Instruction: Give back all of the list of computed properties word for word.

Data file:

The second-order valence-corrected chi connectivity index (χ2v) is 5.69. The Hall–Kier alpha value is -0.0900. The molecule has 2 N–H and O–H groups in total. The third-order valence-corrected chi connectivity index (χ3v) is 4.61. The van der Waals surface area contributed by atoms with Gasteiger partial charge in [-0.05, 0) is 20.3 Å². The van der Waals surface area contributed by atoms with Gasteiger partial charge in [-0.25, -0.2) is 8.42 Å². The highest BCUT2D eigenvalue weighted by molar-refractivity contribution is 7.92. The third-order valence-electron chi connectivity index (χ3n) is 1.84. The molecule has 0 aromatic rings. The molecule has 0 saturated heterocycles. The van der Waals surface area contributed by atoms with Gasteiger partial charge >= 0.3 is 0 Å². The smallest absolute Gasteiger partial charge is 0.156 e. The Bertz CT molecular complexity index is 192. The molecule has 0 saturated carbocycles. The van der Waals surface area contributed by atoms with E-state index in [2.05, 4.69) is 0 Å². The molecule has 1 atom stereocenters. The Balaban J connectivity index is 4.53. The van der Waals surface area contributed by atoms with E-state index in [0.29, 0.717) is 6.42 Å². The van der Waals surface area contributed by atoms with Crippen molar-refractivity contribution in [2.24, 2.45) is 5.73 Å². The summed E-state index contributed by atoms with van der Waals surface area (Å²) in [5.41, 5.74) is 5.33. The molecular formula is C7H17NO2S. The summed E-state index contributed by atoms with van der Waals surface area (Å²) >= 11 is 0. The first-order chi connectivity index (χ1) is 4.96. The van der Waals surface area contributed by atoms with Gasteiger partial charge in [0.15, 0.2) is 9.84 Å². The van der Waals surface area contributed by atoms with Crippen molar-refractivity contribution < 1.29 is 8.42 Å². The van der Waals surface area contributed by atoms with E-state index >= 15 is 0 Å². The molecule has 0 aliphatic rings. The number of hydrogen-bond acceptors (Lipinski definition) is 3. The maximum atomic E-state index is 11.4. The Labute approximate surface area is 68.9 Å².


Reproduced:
The second-order valence-corrected chi connectivity index (χ2v) is 5.69. The Hall–Kier alpha value is -0.0900. The molecule has 2 N–H and O–H groups in total. The third-order valence-corrected chi connectivity index (χ3v) is 4.61. The van der Waals surface area contributed by atoms with Gasteiger partial charge in [-0.05, 0) is 20.3 Å². The van der Waals surface area contributed by atoms with Gasteiger partial charge in [-0.25, -0.2) is 8.42 Å². The highest BCUT2D eigenvalue weighted by molar-refractivity contribution is 7.92. The third-order valence-electron chi connectivity index (χ3n) is 1.84. The molecule has 0 aromatic rings. The molecule has 0 saturated heterocycles. The van der Waals surface area contributed by atoms with Gasteiger partial charge >= 0.3 is 0 Å². The smallest absolute Gasteiger partial charge is 0.156 e. The Bertz CT molecular complexity index is 192. The molecule has 0 saturated carbocycles. The van der Waals surface area contributed by atoms with E-state index in [2.05, 4.69) is 0 Å². The molecule has 1 atom stereocenters. The Balaban J connectivity index is 4.53. The van der Waals surface area contributed by atoms with E-state index in [0.29, 0.717) is 6.42 Å². The van der Waals surface area contributed by atoms with Crippen molar-refractivity contribution in [2.24, 2.45) is 5.73 Å². The summed E-state index contributed by atoms with van der Waals surface area (Å²) in [5.41, 5.74) is 5.33. The molecular formula is C7H17NO2S. The summed E-state index contributed by atoms with van der Waals surface area (Å²) >= 11 is 0. The first-order chi connectivity index (χ1) is 4.96. The van der Waals surface area contributed by atoms with Gasteiger partial charge in [0.15, 0.2) is 9.84 Å². The van der Waals surface area contributed by atoms with Crippen molar-refractivity contribution < 1.29 is 8.42 Å². The van der Waals surface area contributed by atoms with E-state index >= 15 is 0 Å². The molecule has 0 aliphatic rings. The number of hydrogen-bond acceptors (Lipinski definition) is 3. The maximum atomic E-state index is 11.4. The Labute approximate surface area is 68.9 Å².